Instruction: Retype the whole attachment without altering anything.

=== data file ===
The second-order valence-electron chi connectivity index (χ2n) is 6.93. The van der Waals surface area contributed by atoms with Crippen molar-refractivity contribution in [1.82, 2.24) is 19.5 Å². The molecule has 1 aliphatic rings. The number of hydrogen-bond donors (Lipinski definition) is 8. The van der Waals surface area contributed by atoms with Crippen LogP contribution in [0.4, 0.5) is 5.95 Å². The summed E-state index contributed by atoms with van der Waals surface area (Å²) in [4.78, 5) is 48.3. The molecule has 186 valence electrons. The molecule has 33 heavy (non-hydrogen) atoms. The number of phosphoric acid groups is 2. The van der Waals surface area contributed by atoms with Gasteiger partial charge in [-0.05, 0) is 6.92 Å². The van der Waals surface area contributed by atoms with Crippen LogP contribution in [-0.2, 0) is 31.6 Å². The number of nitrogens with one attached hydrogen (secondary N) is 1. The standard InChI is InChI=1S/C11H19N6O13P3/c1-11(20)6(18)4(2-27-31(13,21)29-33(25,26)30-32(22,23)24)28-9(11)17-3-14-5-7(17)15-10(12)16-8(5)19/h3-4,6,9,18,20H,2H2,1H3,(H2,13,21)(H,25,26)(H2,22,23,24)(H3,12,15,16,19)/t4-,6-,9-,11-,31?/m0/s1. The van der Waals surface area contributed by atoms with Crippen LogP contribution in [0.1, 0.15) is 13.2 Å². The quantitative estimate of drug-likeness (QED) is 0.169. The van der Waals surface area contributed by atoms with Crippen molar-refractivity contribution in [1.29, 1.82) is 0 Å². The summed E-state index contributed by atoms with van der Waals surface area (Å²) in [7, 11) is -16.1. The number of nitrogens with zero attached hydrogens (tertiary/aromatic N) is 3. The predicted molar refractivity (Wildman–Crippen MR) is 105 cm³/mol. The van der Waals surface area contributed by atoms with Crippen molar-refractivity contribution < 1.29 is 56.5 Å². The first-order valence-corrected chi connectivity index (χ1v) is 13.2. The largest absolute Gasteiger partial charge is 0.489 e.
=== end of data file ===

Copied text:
The second-order valence-electron chi connectivity index (χ2n) is 6.93. The van der Waals surface area contributed by atoms with Crippen molar-refractivity contribution in [1.82, 2.24) is 19.5 Å². The molecule has 1 aliphatic rings. The number of hydrogen-bond donors (Lipinski definition) is 8. The van der Waals surface area contributed by atoms with Crippen LogP contribution in [0.4, 0.5) is 5.95 Å². The summed E-state index contributed by atoms with van der Waals surface area (Å²) in [4.78, 5) is 48.3. The molecule has 186 valence electrons. The molecule has 33 heavy (non-hydrogen) atoms. The number of phosphoric acid groups is 2. The van der Waals surface area contributed by atoms with Gasteiger partial charge in [-0.05, 0) is 6.92 Å². The van der Waals surface area contributed by atoms with Crippen LogP contribution in [-0.2, 0) is 31.6 Å². The number of nitrogens with one attached hydrogen (secondary N) is 1. The standard InChI is InChI=1S/C11H19N6O13P3/c1-11(20)6(18)4(2-27-31(13,21)29-33(25,26)30-32(22,23)24)28-9(11)17-3-14-5-7(17)15-10(12)16-8(5)19/h3-4,6,9,18,20H,2H2,1H3,(H2,13,21)(H,25,26)(H2,22,23,24)(H3,12,15,16,19)/t4-,6-,9-,11-,31?/m0/s1. The van der Waals surface area contributed by atoms with Crippen LogP contribution in [0.1, 0.15) is 13.2 Å². The quantitative estimate of drug-likeness (QED) is 0.169. The van der Waals surface area contributed by atoms with Crippen molar-refractivity contribution in [1.29, 1.82) is 0 Å². The summed E-state index contributed by atoms with van der Waals surface area (Å²) in [7, 11) is -16.1. The number of nitrogens with zero attached hydrogens (tertiary/aromatic N) is 3. The predicted molar refractivity (Wildman–Crippen MR) is 105 cm³/mol. The van der Waals surface area contributed by atoms with Crippen molar-refractivity contribution < 1.29 is 56.5 Å². The first-order valence-corrected chi connectivity index (χ1v) is 13.2. The largest absolute Gasteiger partial charge is 0.489 e.